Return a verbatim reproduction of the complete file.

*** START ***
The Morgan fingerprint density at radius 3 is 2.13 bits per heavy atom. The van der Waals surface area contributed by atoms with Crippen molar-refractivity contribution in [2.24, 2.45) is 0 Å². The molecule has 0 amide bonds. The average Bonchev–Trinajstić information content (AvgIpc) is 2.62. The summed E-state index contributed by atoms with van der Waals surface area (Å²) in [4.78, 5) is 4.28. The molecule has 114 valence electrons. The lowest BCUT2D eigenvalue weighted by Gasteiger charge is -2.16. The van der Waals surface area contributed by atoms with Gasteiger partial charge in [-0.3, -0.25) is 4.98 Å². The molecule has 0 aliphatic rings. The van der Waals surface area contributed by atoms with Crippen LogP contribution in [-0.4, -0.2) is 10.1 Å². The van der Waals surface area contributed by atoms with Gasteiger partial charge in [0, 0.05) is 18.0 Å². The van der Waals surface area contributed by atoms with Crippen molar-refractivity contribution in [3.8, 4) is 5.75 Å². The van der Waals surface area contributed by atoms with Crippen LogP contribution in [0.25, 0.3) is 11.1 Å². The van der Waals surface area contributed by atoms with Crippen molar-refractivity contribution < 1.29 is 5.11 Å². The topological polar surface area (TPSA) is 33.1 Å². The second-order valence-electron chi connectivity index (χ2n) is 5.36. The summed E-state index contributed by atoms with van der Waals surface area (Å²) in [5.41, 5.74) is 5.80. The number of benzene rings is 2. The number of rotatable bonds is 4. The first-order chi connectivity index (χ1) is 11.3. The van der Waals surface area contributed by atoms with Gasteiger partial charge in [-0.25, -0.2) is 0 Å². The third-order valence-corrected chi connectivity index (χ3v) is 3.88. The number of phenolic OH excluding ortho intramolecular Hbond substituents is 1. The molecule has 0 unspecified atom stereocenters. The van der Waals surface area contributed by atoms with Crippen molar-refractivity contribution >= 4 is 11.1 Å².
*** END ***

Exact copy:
The Morgan fingerprint density at radius 3 is 2.13 bits per heavy atom. The van der Waals surface area contributed by atoms with Crippen molar-refractivity contribution in [2.24, 2.45) is 0 Å². The molecule has 0 amide bonds. The average Bonchev–Trinajstić information content (AvgIpc) is 2.62. The summed E-state index contributed by atoms with van der Waals surface area (Å²) in [4.78, 5) is 4.28. The molecule has 114 valence electrons. The lowest BCUT2D eigenvalue weighted by Gasteiger charge is -2.16. The van der Waals surface area contributed by atoms with Gasteiger partial charge in [-0.3, -0.25) is 4.98 Å². The molecule has 0 aliphatic rings. The van der Waals surface area contributed by atoms with Crippen LogP contribution in [-0.4, -0.2) is 10.1 Å². The van der Waals surface area contributed by atoms with Gasteiger partial charge in [0, 0.05) is 18.0 Å². The van der Waals surface area contributed by atoms with Crippen molar-refractivity contribution in [3.8, 4) is 5.75 Å². The van der Waals surface area contributed by atoms with Crippen LogP contribution in [0.25, 0.3) is 11.1 Å². The van der Waals surface area contributed by atoms with Crippen molar-refractivity contribution < 1.29 is 5.11 Å². The topological polar surface area (TPSA) is 33.1 Å². The second-order valence-electron chi connectivity index (χ2n) is 5.36. The summed E-state index contributed by atoms with van der Waals surface area (Å²) in [5.41, 5.74) is 5.80. The number of benzene rings is 2. The number of rotatable bonds is 4. The first-order chi connectivity index (χ1) is 11.3. The van der Waals surface area contributed by atoms with Gasteiger partial charge in [-0.25, -0.2) is 0 Å². The third-order valence-corrected chi connectivity index (χ3v) is 3.88. The number of phenolic OH excluding ortho intramolecular Hbond substituents is 1. The molecule has 0 unspecified atom stereocenters. The van der Waals surface area contributed by atoms with Crippen molar-refractivity contribution >= 4 is 11.1 Å².